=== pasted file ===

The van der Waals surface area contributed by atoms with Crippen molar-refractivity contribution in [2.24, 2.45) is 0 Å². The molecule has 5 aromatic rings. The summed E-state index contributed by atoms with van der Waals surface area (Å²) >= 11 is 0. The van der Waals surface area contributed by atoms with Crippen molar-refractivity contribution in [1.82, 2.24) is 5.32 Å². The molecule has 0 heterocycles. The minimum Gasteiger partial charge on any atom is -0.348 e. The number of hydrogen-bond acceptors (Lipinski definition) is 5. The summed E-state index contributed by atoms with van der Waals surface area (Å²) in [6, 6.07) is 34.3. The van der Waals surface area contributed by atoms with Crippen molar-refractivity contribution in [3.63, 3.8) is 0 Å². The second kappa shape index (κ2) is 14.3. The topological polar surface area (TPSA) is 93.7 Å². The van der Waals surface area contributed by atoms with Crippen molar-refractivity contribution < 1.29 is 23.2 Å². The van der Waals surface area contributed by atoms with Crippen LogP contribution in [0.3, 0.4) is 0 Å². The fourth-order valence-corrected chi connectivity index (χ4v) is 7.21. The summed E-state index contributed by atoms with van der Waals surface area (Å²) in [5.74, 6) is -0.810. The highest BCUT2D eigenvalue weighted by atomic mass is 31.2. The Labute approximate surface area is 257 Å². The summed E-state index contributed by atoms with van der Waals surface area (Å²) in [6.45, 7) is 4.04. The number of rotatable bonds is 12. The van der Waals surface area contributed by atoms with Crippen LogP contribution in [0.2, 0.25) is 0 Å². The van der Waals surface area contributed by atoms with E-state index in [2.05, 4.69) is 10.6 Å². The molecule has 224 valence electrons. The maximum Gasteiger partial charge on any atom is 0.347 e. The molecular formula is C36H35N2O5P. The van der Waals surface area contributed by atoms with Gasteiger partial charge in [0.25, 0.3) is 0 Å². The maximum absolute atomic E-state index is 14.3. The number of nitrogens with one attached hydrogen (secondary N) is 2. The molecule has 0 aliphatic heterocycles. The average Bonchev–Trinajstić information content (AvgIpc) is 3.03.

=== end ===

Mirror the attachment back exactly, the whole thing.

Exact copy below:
The van der Waals surface area contributed by atoms with Crippen molar-refractivity contribution in [2.24, 2.45) is 0 Å². The molecule has 5 aromatic rings. The summed E-state index contributed by atoms with van der Waals surface area (Å²) >= 11 is 0. The van der Waals surface area contributed by atoms with Crippen molar-refractivity contribution in [1.82, 2.24) is 5.32 Å². The molecule has 0 heterocycles. The minimum Gasteiger partial charge on any atom is -0.348 e. The number of hydrogen-bond acceptors (Lipinski definition) is 5. The summed E-state index contributed by atoms with van der Waals surface area (Å²) in [6, 6.07) is 34.3. The van der Waals surface area contributed by atoms with Crippen molar-refractivity contribution in [3.63, 3.8) is 0 Å². The second kappa shape index (κ2) is 14.3. The topological polar surface area (TPSA) is 93.7 Å². The van der Waals surface area contributed by atoms with Crippen molar-refractivity contribution < 1.29 is 23.2 Å². The van der Waals surface area contributed by atoms with Crippen LogP contribution in [0.3, 0.4) is 0 Å². The fourth-order valence-corrected chi connectivity index (χ4v) is 7.21. The summed E-state index contributed by atoms with van der Waals surface area (Å²) in [5.74, 6) is -0.810. The highest BCUT2D eigenvalue weighted by atomic mass is 31.2. The Labute approximate surface area is 257 Å². The summed E-state index contributed by atoms with van der Waals surface area (Å²) in [6.45, 7) is 4.04. The number of rotatable bonds is 12. The van der Waals surface area contributed by atoms with Crippen LogP contribution in [0.2, 0.25) is 0 Å². The van der Waals surface area contributed by atoms with E-state index in [2.05, 4.69) is 10.6 Å². The molecule has 224 valence electrons. The maximum Gasteiger partial charge on any atom is 0.347 e. The molecular formula is C36H35N2O5P. The van der Waals surface area contributed by atoms with Gasteiger partial charge in [0.25, 0.3) is 0 Å². The maximum absolute atomic E-state index is 14.3. The number of nitrogens with one attached hydrogen (secondary N) is 2. The molecule has 0 aliphatic heterocycles. The average Bonchev–Trinajstić information content (AvgIpc) is 3.03.